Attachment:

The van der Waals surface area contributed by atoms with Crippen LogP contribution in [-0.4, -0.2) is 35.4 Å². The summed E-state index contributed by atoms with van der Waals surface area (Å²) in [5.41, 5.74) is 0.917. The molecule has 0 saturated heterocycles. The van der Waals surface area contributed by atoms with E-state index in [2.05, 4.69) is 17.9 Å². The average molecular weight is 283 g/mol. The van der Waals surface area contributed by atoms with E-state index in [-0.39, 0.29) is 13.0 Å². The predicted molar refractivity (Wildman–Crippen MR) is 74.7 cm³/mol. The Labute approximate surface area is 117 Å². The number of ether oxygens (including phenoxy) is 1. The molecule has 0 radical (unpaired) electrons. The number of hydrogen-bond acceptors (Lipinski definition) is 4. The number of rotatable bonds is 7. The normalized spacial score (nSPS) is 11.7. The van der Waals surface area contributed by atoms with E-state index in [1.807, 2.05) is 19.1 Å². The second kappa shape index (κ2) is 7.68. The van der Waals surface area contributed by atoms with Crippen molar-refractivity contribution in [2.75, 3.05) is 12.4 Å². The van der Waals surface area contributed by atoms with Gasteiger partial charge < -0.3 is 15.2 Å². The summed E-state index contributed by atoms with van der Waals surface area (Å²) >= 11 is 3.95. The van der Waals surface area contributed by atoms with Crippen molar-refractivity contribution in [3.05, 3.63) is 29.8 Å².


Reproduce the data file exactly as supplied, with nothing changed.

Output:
The van der Waals surface area contributed by atoms with Crippen LogP contribution in [-0.4, -0.2) is 35.4 Å². The summed E-state index contributed by atoms with van der Waals surface area (Å²) in [5.41, 5.74) is 0.917. The molecule has 0 saturated heterocycles. The van der Waals surface area contributed by atoms with E-state index in [2.05, 4.69) is 17.9 Å². The average molecular weight is 283 g/mol. The van der Waals surface area contributed by atoms with E-state index in [-0.39, 0.29) is 13.0 Å². The predicted molar refractivity (Wildman–Crippen MR) is 74.7 cm³/mol. The Labute approximate surface area is 117 Å². The number of ether oxygens (including phenoxy) is 1. The molecule has 0 radical (unpaired) electrons. The number of hydrogen-bond acceptors (Lipinski definition) is 4. The number of rotatable bonds is 7. The normalized spacial score (nSPS) is 11.7. The van der Waals surface area contributed by atoms with E-state index in [1.807, 2.05) is 19.1 Å². The second kappa shape index (κ2) is 7.68. The van der Waals surface area contributed by atoms with Crippen molar-refractivity contribution in [2.75, 3.05) is 12.4 Å². The van der Waals surface area contributed by atoms with Gasteiger partial charge < -0.3 is 15.2 Å². The summed E-state index contributed by atoms with van der Waals surface area (Å²) >= 11 is 3.95. The van der Waals surface area contributed by atoms with Crippen molar-refractivity contribution in [3.05, 3.63) is 29.8 Å².